Scottish children living in temporary accommodation increased by 17 per cent in a year

Written by Kate Shannon on 17 January 2017 in News

Homelessness statistics also show homelessness assistance applications dropped by three per cent

Poverty: Picture credit - Holyrood

The number of Scottish children living in temporary accommodation increased by 17 per cent in a year, new figures reveal.

Homelessness statistics show local authorities received about 17,100 applications for homelessness assistance during April to September 2016, three per cent lower than in the same period in 2015.

However, the number of children in temporary accommodation increased by 826 (17 per cent), when comparing figures from 30 September 2016 with the same date in 2015.


RELATED CONTENT 

A third of UK council homepages fail SOCITM disability accessibility tests 

Scottish Labour sets out its plans for local government


Overall, there were 10,570 households in temporary accommodation as at 30 September 2016 – an increase of 97 households from 2015.

Over a quarter (3,174 households) included children or a pregnant woman - an increase of 355 households (13 per cent). 

Housing Minister Kevin Stewart said: “We are doing everything we can to make sure everyone has access to a warm and safe place to stay, and I welcome the decrease in the number of homeless applications being made during this time.

“It is, however, our aim to stop people becoming homeless in the first place which is much better for our people and our communities, and of course our homelessness services.

“While there are many reasons for families staying in temporary accommodation, I am disappointed in the increase in the number of children in temporary accommodation. Although the majority of temporary accommodation is good quality, well managed social housing which is of the exact same standard as permanent accommodation, I am keen to see these numbers decrease and people to have a settled home.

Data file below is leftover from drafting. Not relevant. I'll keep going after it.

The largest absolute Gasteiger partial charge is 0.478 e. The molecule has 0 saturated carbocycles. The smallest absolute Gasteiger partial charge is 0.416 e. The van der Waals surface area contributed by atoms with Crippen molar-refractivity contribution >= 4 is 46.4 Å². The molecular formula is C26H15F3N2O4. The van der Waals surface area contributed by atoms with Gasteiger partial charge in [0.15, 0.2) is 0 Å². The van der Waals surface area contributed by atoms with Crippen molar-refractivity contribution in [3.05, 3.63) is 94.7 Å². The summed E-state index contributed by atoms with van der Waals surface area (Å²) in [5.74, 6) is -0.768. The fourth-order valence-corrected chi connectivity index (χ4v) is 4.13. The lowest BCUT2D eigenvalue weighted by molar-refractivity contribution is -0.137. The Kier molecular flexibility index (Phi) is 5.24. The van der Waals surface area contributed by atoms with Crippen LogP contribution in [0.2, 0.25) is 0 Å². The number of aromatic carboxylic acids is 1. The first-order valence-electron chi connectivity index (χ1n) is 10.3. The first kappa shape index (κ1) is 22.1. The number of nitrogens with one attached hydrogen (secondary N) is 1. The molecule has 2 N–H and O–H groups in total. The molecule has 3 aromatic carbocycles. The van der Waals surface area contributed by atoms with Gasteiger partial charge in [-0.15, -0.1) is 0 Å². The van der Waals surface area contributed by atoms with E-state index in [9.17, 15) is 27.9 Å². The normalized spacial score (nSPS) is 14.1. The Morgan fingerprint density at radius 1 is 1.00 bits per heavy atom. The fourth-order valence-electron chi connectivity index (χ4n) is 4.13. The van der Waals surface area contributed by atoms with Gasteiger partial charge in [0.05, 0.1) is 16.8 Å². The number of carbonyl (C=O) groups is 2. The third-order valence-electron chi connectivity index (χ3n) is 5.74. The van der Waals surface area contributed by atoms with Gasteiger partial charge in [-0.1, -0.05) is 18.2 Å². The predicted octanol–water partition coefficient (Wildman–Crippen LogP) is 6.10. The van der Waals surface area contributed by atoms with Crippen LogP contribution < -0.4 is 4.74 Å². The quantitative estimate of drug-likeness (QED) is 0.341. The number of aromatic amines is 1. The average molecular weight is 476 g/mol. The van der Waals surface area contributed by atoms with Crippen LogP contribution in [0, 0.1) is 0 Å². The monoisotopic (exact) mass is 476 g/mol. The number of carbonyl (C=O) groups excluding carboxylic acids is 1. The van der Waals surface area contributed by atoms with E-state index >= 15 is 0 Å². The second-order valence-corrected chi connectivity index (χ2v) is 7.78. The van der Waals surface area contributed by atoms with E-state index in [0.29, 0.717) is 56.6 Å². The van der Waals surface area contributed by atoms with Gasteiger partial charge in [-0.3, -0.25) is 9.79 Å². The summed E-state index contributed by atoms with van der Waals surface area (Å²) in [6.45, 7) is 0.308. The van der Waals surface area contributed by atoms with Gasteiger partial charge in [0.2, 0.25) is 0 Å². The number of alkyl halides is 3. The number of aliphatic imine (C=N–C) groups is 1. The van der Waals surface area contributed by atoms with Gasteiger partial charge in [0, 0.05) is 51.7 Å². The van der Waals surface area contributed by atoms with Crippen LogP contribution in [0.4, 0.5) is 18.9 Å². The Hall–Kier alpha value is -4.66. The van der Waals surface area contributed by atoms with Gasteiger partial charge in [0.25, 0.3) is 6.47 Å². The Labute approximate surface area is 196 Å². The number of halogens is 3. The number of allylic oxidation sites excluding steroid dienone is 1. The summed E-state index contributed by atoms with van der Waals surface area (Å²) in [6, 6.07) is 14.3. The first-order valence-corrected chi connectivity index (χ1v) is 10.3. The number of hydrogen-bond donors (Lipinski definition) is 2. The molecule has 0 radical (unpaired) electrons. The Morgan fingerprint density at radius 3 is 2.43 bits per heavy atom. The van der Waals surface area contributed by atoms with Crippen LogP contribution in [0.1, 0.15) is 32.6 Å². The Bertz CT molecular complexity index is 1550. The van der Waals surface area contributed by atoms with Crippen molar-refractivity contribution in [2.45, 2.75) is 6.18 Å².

“We are addressing the various reasons for families staying in temporary accommodation and I will continue to work together with local authorities and partners in the best interests of all households.”

As of 30 September 2016, 27 households were in unsuitable temporary accommodation, with 12 breaches of The Homeless Persons (Unsuitable Accommodation) (Scotland) Order 2014.

Adam Lang, head of communications and policy at Shelter Scotland, said the figures back up the charity’s concerns that the decrease in homelessness numbers in recent times is slowing and may have plateaued.

He added: “It is deeply worrying that there are 826 more children without a permanent home in Scotland than the same time last year – a third consecutive rise. This is simply not good enough in 21st Century Scotland and shows that homelessness is far from fixed.

“To ensure no child spends longer than necessary in temporary accommodation, we need to deliver both a major step change in affordable housing supply, at least 12,000 affordable homes each year of this parliament, as well as a renewed local and national commitment to tackling the root causes of homelessness in Scotland.”

Scottish Liberal Democrat housing spokesperson Caron Lindsay said the rising number of children living in temporary accommodation is “a symptom of Scotland’s housing crisis”. “A child without the safety and stability of a permanent home is missing out on the best possible start in life and the Government cannot allow this to continue,” she said.

 “That’s why Scottish Liberal Democrats want to see the number of affordable homes increase by 50,000 over this Parliament, with 40,000 of these available for social rent rather than purchase. This would make a big difference as we seek to ensure that every child has a safe and stable home.”

Tags

Categories

Related Articles

Keeping Scotland's homes warm and healthy is one of the best investments we can make
19 October 2017

Lori McElroy, chair of the Existing Homes Alliance Scotland, on how new regulation and planning controls, backed by market incentives, could improve the energy performance of...

Scrap the benefits freeze or force half a million more into poverty, says thinktank
10 October 2017

The Joseph Rowntree Foundation found that the policy to freeze working-age benefits represents the “single biggest policy driver” behind the expected rise in poverty

Share this page